Metaswitch Networks today launched Project Clearwater, an open-source code that aims to enable network operators to create a cloud-based IMS core. The code will be available to network operators and others free of charge — although network operators or a third-party would need to do additional development work to achieve a finished platform.
IMS core networks currently are a key development area for mobile operators as they look to roll out voice over LTE, which brings voice functionality to an IP network.
“Carriers want to get services out there and offer them in a way that will reduce cost and development time and bring down the per-subscriber cost,” said Metaswitch Director of Corporate Communications Phil Harvey in an interview. “Doing this in the cloud helps them get from Point A to Point B more quickly.”
The product development team at Metaswitch got the idea for the offering when team members realized that “telcos used to have the most scalable systems on earth but now it’s Google, Amazon and Facebook,” said Harvey.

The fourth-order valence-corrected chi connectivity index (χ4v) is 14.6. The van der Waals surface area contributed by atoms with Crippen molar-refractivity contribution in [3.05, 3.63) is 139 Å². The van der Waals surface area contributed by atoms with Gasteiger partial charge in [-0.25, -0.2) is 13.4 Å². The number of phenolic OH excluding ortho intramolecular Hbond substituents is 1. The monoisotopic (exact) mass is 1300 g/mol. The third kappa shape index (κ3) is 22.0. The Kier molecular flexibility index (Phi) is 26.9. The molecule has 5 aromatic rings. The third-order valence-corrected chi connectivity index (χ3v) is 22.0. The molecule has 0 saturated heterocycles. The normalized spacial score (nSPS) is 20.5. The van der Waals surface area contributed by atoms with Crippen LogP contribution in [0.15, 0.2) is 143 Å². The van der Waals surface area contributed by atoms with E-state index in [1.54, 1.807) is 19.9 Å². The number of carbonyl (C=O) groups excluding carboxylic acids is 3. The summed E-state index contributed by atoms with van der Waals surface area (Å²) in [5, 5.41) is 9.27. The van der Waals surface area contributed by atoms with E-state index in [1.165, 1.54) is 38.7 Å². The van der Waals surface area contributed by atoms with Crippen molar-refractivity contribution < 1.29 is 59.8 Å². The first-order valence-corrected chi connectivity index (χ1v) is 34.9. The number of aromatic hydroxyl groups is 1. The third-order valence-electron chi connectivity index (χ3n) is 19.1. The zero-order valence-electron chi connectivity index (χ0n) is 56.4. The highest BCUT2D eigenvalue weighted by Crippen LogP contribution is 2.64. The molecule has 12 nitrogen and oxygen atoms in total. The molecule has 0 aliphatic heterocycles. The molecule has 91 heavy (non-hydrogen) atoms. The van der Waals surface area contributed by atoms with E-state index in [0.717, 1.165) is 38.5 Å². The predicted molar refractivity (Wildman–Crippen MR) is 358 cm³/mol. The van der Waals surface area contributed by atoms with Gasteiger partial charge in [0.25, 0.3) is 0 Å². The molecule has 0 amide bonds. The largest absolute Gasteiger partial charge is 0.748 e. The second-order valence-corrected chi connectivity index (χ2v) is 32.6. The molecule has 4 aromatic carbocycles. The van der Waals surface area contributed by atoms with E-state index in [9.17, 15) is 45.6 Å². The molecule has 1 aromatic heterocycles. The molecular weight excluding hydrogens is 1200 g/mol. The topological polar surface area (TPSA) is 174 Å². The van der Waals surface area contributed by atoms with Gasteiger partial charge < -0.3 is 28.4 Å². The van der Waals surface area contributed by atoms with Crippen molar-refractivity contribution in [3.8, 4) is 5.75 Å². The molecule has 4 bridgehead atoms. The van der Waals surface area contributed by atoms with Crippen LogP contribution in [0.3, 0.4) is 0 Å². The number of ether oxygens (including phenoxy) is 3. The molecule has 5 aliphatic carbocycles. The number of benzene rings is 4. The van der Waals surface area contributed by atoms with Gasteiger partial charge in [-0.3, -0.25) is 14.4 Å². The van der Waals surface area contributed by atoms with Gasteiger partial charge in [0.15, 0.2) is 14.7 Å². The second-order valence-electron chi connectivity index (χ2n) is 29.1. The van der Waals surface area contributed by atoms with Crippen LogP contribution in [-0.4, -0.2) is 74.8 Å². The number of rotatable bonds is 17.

As Harvey explained, Project Clearwater was the result of team members adopting the methodology and philosophy of the Internet software giants, essentially asking “What would happen if Amazon or Google built an IMS core?”
For example, Project Clearwater uses application programming interfaces and is “massively scalable,” Harvey said. In addition, it re-uses a lot of code from the open source domain.
Metaswitch’s approach is in keeping with a broader telco network function virtualization (NFV) initiative that aims to migrate telco networks to generic network devices controlled by centralized software, Harvey said. Using the Clearwater code, Metaswitch has created an IMS core that runs in Amazon’s cloud.
As for where Metaswitch will make its money, Harvey said the company will offer an ongoing monthly support service to network operators using the Clearwater platform. In addition Metaswitch hopes the offering will help spur sales of other Metaswitch products such as session border controllers and media gateways.
The Clearwater platform will be competing with traditional IMS core offerings from wireless infrastructure vendors. Metaswitch believes the open nature of its offering will be attractive to some network operators, who will see it as a way of differentiating their services.
Noting that traditional wireless vendors typically take a proprietary approach to the IMS core, Harvey asked, “Why do you want to lock that down? Why not open it up and get other people to operate on top of it?”